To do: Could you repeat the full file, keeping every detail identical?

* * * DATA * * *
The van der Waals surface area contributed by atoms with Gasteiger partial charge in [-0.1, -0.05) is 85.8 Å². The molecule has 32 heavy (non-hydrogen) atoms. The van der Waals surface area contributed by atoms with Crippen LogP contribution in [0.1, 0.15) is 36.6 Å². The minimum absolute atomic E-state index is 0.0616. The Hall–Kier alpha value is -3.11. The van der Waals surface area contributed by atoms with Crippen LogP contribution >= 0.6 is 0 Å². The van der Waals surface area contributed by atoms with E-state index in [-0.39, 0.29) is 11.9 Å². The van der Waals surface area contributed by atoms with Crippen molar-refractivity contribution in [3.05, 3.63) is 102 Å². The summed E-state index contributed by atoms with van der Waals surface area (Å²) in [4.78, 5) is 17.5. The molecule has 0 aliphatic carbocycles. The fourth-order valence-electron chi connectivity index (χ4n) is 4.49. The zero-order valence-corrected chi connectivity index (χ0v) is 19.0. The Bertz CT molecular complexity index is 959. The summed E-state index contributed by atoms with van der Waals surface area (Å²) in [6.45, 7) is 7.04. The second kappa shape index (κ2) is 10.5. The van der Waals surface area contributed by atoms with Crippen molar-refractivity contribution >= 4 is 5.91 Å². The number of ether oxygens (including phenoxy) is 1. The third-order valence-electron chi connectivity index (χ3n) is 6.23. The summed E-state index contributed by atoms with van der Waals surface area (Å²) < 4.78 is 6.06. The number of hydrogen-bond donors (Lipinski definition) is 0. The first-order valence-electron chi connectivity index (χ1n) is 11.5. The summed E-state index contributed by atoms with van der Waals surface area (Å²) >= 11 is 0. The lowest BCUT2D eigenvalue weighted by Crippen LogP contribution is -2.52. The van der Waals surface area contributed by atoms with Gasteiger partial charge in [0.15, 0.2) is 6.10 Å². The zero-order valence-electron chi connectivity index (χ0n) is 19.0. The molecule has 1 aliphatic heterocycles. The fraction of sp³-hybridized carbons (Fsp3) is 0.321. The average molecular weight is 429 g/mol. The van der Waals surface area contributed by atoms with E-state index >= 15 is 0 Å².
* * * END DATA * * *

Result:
The van der Waals surface area contributed by atoms with Gasteiger partial charge in [-0.1, -0.05) is 85.8 Å². The molecule has 32 heavy (non-hydrogen) atoms. The van der Waals surface area contributed by atoms with Crippen LogP contribution in [0.1, 0.15) is 36.6 Å². The minimum absolute atomic E-state index is 0.0616. The Hall–Kier alpha value is -3.11. The van der Waals surface area contributed by atoms with Crippen LogP contribution >= 0.6 is 0 Å². The van der Waals surface area contributed by atoms with E-state index in [-0.39, 0.29) is 11.9 Å². The van der Waals surface area contributed by atoms with Crippen molar-refractivity contribution in [3.05, 3.63) is 102 Å². The summed E-state index contributed by atoms with van der Waals surface area (Å²) in [4.78, 5) is 17.5. The molecule has 0 aliphatic carbocycles. The fourth-order valence-electron chi connectivity index (χ4n) is 4.49. The zero-order valence-corrected chi connectivity index (χ0v) is 19.0. The Bertz CT molecular complexity index is 959. The summed E-state index contributed by atoms with van der Waals surface area (Å²) in [6.45, 7) is 7.04. The second kappa shape index (κ2) is 10.5. The van der Waals surface area contributed by atoms with Crippen molar-refractivity contribution >= 4 is 5.91 Å². The number of ether oxygens (including phenoxy) is 1. The third-order valence-electron chi connectivity index (χ3n) is 6.23. The summed E-state index contributed by atoms with van der Waals surface area (Å²) < 4.78 is 6.06. The number of hydrogen-bond donors (Lipinski definition) is 0. The first-order valence-electron chi connectivity index (χ1n) is 11.5. The summed E-state index contributed by atoms with van der Waals surface area (Å²) >= 11 is 0. The lowest BCUT2D eigenvalue weighted by Crippen LogP contribution is -2.52. The van der Waals surface area contributed by atoms with Gasteiger partial charge in [0.15, 0.2) is 6.10 Å². The zero-order valence-electron chi connectivity index (χ0n) is 19.0. The molecule has 1 aliphatic heterocycles. The fraction of sp³-hybridized carbons (Fsp3) is 0.321. The average molecular weight is 429 g/mol. The van der Waals surface area contributed by atoms with E-state index >= 15 is 0 Å².